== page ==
pleasures of youth, obedience and submission to his parents that I have
shown. However poor your opinion may be of the few talents that Heaven
has bestowed upon me, you cannot altogether refuse to credit the many
estimable and famous men who have passed the judgement upon me which
you know and which it is not for me to repeat. It was the marvel of
everybody who knew me that I should still be buried in this town, and
that you alone should be of an opposite opinion, and should inflexibly
persist therein. It is certainly not unknown to you, that there is not
a youth of barely seventeen years of age who is not taken in hand by
his parents to be placed in a position for his future advantage. I say
nothing about the liberty accorded to all young people of that age in
our position in life--liberty of which not one-third was accorded to
me at the age of twenty-one. It was only recently that I began to ask
you to provide for my future in the manner indicated by the opinion of
all who knew me. I noticed several families of this town, probably less
well off than we are, making heavy sacrifices in order to start their
sons in life, however faint the indications of promising talent might
be.

"Many people were of opinion that my intellect showed much more than
a faint indication; but you were of opinion that I was quite unworthy
of a father's solicitude or of any sacrifice on his part, nor did you
think that my present or future welfare was of sufficient importance
for you to make any alteration in your domestic arrangements.

"I saw my parents make light of the posts which they obtained for
others from the Sovereign Pontiff, and hoping that they would take
the same trouble for me, I asked that at least some means of living
might be obtained that would enable me to live in a manner suitable to
my position without being a drag upon my family. I was answered with
derision, and you did not think that your influence should be used
to obtain a decent competence for your son. I was well aware of the
projects you were forming for us, and how, to secure the prosperity of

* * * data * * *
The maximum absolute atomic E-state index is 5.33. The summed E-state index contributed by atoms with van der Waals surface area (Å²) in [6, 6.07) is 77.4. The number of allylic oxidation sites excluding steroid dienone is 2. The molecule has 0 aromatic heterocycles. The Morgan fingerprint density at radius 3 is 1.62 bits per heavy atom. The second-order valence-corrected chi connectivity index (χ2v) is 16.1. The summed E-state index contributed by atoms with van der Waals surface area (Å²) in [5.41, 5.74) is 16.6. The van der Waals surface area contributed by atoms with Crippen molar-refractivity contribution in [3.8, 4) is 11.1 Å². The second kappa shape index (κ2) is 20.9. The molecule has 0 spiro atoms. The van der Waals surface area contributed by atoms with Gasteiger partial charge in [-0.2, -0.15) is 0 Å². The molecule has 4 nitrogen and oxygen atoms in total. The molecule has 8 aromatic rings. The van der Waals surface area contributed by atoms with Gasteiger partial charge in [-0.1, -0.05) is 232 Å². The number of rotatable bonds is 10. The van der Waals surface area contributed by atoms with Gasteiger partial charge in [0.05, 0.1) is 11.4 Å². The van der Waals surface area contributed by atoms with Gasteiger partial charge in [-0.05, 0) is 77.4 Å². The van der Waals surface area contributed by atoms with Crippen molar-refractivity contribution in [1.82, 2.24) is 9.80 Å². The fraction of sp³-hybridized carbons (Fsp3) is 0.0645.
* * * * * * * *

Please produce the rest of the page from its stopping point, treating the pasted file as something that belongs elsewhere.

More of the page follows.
what you call our '_house_' and _'family,'_ you exacted from Carlo and
from me the sacrifice of our inclinations, of our youth, and of our
whole life. Being quite certain that neither Carlo nor I would ever
humour you in that, I could not possibly entertain the idea of those
projects. You know only too well the most wretched life I have led
through the effects of my horrible melancholy, and the torments I have
endured from my strange imagination. You cannot have been blind to the
fact that there was no other remedy for my suffering health since I
fell into this wretched debility, but powerful distractions, and, in
short, everything that could not be had in Recanati.

"In spite of all this, you suffered a man of my character, either to
consume the remnant of his strength in suicidal studies, or to bury
himself in the most terrible ennui with its attendant melancholy. These
evils were aggravated by the surrounding solitude, and by the empty
and unoccupied tenour of my life, especially in the last months.

"It did not take me long to find that no arguments could move you, and
that the extraordinary firmness of your character, disguised under
a mild exterior, was such that I could not entertain even a shadow
of hope. All these circumstances and my reflections on human nature
persuaded me that I should rely upon nobody but myself, although I was
destitute of everything. And now that by law I am my own master, I will
no longer delay to take upon myself the load of my destiny. I know that
human felicity consists in contentment, and that I could more easily be
happy begging for bread like a mendicant, than surrounded in this abode